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Let's Photograph Comet 46P Wirtanen



 
 
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  #71  
Old January 1st 19, 08:15 AM posted to sci.astro.amateur
Paul Schlyter[_3_]
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Posts: 1,343
Default Let's Photograph Comet 46P Wirtanen

On Mon, 31 Dec 2018 09:26:42 -0700, Chris L Peterson
wrote:
Don't you see the beauty in performing that division?


Nope. It discards useful information. It's like characterizing a

aperture
telescope by focal ratio, and not providing the focal length and
aperture.


If all telescopes always had the same focal length it would be
practical to do that. Then the aperture could easily be calculated
from the focal ratio and the implicit focal length. Now, this is not
the case of course, but in the case of visual acuity tests the
Snellen chart is always at the same standard distance.

A patient with 6/6 vision and one with 3/3 vision may have
significantly different visual acuity; if you normalize them to 1.0,
you lose that distinction.


Did you ever see any visual acuity report giving the result 3/3? (is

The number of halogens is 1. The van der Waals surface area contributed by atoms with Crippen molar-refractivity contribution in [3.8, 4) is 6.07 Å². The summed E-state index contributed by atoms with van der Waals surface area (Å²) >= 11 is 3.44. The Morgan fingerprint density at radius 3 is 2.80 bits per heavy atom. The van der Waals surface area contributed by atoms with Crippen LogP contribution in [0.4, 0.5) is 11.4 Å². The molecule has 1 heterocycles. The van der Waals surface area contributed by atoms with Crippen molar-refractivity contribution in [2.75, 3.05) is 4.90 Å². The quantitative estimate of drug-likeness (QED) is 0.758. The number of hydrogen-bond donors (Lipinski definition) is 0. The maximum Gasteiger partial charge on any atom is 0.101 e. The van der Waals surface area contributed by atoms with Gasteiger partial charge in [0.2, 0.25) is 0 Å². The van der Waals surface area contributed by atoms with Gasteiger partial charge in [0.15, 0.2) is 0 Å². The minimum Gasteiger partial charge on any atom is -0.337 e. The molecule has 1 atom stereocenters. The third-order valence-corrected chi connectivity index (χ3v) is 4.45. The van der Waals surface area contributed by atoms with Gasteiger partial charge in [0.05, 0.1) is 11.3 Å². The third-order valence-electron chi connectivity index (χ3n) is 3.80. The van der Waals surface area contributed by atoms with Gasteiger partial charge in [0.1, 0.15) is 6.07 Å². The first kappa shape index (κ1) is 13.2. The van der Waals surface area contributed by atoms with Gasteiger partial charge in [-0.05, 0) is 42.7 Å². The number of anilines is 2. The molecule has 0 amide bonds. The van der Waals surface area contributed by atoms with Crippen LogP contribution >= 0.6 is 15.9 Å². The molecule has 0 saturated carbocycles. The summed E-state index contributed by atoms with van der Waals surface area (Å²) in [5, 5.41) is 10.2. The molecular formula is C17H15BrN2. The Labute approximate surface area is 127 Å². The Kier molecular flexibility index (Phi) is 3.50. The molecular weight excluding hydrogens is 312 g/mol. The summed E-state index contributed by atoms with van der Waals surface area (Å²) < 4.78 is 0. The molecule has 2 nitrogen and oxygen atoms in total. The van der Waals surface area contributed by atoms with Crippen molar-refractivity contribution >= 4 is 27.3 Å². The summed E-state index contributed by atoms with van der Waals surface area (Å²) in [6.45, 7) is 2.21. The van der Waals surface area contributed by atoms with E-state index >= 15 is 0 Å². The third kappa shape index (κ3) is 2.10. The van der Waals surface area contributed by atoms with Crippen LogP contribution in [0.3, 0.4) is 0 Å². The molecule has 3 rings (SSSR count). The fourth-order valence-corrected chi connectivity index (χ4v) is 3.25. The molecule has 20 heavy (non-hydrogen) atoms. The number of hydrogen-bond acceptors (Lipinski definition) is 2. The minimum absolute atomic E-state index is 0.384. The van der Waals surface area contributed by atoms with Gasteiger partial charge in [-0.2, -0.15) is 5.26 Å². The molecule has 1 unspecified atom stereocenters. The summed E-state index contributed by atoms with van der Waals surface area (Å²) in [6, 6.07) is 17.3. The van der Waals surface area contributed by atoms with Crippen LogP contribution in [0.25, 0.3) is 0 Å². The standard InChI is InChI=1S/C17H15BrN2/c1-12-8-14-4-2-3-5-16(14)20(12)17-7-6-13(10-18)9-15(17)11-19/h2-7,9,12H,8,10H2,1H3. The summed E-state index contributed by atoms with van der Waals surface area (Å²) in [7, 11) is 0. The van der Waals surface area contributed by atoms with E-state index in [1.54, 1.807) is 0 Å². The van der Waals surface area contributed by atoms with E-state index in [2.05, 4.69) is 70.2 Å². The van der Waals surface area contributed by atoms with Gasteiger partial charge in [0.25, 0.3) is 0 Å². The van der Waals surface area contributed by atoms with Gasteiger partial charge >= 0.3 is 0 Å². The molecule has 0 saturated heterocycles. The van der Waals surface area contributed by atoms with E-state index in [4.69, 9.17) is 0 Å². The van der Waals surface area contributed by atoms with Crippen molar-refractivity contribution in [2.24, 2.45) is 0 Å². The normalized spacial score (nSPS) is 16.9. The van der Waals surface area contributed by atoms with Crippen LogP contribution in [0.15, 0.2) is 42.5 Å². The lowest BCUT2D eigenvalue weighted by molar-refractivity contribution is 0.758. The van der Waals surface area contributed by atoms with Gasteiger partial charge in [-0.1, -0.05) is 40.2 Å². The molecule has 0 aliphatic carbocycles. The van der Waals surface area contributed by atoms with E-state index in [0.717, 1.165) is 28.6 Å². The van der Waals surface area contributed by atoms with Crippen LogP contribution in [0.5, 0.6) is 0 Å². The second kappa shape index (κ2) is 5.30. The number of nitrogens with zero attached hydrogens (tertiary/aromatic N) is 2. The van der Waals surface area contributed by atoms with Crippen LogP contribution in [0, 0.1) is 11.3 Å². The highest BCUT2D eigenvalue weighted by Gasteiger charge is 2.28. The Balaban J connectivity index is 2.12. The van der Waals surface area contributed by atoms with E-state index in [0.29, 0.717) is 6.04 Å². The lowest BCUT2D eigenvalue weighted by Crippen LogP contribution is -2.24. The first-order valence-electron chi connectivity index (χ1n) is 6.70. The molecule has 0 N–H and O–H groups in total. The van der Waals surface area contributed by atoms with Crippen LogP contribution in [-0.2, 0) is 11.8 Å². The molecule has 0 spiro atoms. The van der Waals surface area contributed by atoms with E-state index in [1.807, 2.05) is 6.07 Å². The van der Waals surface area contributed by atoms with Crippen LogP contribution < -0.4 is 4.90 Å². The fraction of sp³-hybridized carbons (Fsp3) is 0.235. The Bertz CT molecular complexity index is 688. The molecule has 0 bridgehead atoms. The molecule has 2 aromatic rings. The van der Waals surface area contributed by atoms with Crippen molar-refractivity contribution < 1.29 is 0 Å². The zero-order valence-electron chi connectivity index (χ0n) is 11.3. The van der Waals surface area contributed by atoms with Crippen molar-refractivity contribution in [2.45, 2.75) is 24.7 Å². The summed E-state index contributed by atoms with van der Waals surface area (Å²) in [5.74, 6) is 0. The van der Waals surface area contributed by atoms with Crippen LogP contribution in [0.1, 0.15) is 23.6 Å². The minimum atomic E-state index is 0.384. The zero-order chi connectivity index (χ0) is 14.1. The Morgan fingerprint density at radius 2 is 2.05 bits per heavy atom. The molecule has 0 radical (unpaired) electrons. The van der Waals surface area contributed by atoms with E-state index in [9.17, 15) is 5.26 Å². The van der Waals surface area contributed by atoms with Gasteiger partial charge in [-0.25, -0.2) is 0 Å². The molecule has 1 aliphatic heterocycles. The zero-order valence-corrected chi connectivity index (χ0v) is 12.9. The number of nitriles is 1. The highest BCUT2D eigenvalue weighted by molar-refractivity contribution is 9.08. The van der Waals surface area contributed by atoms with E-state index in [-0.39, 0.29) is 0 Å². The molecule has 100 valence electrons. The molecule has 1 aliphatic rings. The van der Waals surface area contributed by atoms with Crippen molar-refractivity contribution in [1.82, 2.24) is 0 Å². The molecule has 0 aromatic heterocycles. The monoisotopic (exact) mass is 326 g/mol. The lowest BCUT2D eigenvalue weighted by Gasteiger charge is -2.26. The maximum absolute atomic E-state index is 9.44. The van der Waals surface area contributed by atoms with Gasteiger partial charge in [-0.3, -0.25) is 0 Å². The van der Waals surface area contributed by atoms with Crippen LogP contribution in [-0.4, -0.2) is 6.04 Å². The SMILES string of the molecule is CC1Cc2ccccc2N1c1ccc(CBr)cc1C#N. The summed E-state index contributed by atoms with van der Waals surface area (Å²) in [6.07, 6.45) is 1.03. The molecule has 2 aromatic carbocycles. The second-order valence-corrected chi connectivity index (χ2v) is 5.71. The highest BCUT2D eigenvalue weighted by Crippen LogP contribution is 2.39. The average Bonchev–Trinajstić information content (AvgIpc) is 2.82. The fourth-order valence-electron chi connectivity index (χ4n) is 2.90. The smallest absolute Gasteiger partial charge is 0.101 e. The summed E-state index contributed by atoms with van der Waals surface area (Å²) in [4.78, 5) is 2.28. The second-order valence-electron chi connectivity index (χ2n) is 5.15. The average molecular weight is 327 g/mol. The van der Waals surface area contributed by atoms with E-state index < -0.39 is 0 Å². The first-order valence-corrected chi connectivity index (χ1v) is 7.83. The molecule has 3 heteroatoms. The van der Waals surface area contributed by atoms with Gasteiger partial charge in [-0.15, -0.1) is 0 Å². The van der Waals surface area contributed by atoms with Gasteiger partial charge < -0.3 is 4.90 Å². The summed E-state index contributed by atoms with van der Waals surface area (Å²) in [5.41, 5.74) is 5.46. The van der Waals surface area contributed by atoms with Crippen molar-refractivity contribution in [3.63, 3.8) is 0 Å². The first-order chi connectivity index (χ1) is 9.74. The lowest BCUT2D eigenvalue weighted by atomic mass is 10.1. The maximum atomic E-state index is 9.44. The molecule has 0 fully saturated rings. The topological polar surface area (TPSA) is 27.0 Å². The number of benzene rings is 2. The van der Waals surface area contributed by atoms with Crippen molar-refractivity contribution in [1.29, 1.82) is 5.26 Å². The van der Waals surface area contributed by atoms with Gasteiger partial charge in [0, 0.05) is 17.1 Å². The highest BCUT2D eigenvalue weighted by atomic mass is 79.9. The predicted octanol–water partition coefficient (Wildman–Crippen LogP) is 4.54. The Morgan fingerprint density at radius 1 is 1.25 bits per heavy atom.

that in feet or meters btw?)

The standard procedure for that would be to still use the standard
distance but to insert correction lenses in front of the patient's
eye. The strength of that lens must then of course be given in the
report.

In the rare case that the visual acuity test actually is performed at
a distance of 3, this is easily handled by adding a note to the
report. E.g. "acuity 1.0 at distance 3". If the "at distance" note is
absent, the standard distance will be implied.

Btw, how do American eye doctors give the strength of corrective
lenses, or of any lenses? In metric diopters like in Europe? Or do
they have their own diopter scale based on feet instead of meters? Or
do they just give the focal length in feet?
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  #72  
Old January 1st 19, 02:51 PM posted to sci.astro.amateur
Chris L Peterson
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Posts: 9,985
Default Let's Photograph Comet 46P Wirtanen

On Tue, 01 Jan 2019 09:15:14 +0100, Paul Schlyter
wrote:

On Mon, 31 Dec 2018 09:26:42 -0700, Chris L Peterson
wrote:
Don't you see the beauty in performing that division?


Nope. It discards useful information. It's like characterizing a

aperture